Roller derby league includes Glenwood women, participates in fundraiser
If You Go...
Who: 10th Mountain Roller Dolls
What: 3rd annual Melee in the Mountains Roller Derby Mix-up Tournament
When: Begins at 11 a.m. on Saturday
Where: Eagle Pool & Ice Rink, 1700 Bull Pasture Road, Eagle
How Much: $8 pre-sale, $10 at door, $5 for students and seniors, free for children younger than 5 and military
Elbow and knee pads colliding, skates stomping the floor, female voices grunting and hollering — these are the sounds of roller derby, and they fill the Glenwood Springs Community Center’s melted ice rink once a week when the 10th Mountain Roller Dolls practice there.
The Roller Dolls league is made up of 18 skaters and officials from Eagle, Garfield and Summit counties. It’s the result of a merger between Eagle players and a handful of women on a league called Roaring Fork Roller Derby, which was started in Glenwood Springs five years ago and which joined forces with the 10th Mountain Roller Dolls two years ago when membership in the valley began to wane.
“We were trying to build it here in Glenwood, but then the 10th Mountain girls started as a rec league,” said Michelle Smith, a.k.a. Chelle on Wheels, a Glenwood Springs resident who has been on the league since 2010. “They partnered with their rec center and started a class. They just had a huge amount of interest in that, and it was an easy decision for us that if we wanted it to continue, we needed to join with them.”
Since joining forces, the league has gotten bigger and better. Last year, they won almost all their bouts, and just this January, they became a Women’s Flat Track Derby Association (WFTDA) apprentice league, meaning they can earn points and move up a scale as they compete.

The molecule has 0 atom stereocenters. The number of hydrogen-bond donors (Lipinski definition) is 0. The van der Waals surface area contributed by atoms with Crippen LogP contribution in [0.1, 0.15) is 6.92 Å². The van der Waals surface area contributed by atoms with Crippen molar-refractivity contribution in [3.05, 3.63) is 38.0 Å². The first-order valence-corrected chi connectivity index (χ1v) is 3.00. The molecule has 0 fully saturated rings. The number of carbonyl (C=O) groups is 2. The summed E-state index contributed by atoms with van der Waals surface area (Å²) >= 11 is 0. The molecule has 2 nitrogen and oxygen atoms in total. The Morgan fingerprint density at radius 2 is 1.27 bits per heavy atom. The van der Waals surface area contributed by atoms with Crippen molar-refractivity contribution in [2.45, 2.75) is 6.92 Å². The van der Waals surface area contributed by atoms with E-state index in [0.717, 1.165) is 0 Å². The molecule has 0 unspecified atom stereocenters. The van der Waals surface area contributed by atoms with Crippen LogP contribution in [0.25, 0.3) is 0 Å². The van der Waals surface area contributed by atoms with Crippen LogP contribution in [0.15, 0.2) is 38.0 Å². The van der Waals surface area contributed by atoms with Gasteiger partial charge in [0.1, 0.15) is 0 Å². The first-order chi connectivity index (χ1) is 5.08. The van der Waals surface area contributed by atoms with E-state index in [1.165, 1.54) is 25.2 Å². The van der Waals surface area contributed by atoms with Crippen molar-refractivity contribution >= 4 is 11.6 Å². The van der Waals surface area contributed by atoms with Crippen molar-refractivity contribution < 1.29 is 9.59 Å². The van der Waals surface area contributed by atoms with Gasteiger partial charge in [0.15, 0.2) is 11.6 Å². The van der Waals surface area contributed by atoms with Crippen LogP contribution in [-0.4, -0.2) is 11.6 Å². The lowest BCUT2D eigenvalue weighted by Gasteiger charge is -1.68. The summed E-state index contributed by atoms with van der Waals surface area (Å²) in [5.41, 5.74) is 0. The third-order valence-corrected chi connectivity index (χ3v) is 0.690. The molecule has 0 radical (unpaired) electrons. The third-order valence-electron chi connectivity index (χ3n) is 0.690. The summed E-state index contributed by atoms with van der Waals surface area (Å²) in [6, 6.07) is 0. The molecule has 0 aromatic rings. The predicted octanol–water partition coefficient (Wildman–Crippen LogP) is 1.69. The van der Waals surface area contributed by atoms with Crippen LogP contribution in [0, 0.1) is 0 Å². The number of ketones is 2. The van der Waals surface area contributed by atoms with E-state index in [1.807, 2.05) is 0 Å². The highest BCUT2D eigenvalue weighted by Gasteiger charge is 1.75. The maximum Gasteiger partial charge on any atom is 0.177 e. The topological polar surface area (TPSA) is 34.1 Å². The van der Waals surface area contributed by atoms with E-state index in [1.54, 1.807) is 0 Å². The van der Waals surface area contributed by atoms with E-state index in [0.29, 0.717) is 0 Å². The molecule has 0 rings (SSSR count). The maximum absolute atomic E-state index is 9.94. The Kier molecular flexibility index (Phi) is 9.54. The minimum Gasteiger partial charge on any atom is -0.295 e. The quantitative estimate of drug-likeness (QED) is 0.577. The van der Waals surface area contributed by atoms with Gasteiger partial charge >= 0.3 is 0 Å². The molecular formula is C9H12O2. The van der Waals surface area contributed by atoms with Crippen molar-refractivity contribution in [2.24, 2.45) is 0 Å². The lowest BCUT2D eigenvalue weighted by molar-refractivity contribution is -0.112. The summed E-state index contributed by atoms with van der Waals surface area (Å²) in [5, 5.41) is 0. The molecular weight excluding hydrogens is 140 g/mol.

Their bouts and scrimmages are held all across the state of Colorado, and just last weekend they competed in Nebraska. On Saturday, they’ll play in a fundraising event for Girls on the Run, a national non-profit organization with a Western Slope location that encourages athleticism and confidence among women and girls.
“We have two fundraisers a year, and traditionally we had done a community partnership for each event,” said Catherine Zaikis, a.k.a. Feroll Cat, who handles events and public relations for the Roller Dolls. “This year, we really wanted to match roller derby with athletics for women and girls. We voted as a league, and Girls on the Run seemed to be the absolute best choice, seeing as our mission statements align perfectly.”
The event on Saturday will be held at the Eagle Pool and Ice Rink, and it will feature double-elimination tournaments, a championship and a bout between the Western Slope and Front Range. Spectators can also enjoy brews from Bonfire Brewing Co., a silent auction and baked goods made by the Roller Dolls.
While most members are from Eagle and Summit counties, two players live in Glenwood Springs and one in New Castle. They’re hoping to build a stronger presence in Garfield County in the future, and one way they hope to accomplish that is by scheduling a scrimmage at the Glenwood Springs Community Center during Strawberry Days on June 20.
“We’ve always wanted to keep it alive in Glenwood,” said Diane Chapin, a.k.a. Die’an Grenade, who lives in New Castle.
“We’re hoping to get a lot more game time out of the Glenwood facility because it’s so large, and it’s a great place to hold games,” added Smith.
The women said they’d love to have more participation from Garfield County residents, especially since playing roller derby has had such a positive impact on their lives.
“The girls are awesome; they’re fun,” said Chapin. “It’s really hard to meet girls in this valley with the same kind of interests — health, exercise, teamwork and commitment. Plus, I just love the sport. It’s a lot of fun to play.”
Smith said she joined after her sister encouraged her to give it a try. Plus, she was a married mother of four with a full-time job, and she needed something that was hers.
“I needed something else, and I needed something to challenge myself because I wasn’t active enough,” she said. “This definitely did it.”
Zaikis agrees that the athleticism is one of the biggest perks of roller derby.
“I wouldn’t otherwise work out six nights a week,” she said. “And it gets a bunch of women who need something to foster our well-being all together supporting each other. It’s just an amazing group of people.”
“I Googled it, and there was no turning back since then,” Smith said. “Just to see how it’s grown since we joined with 10th Mountain has been amazing.”
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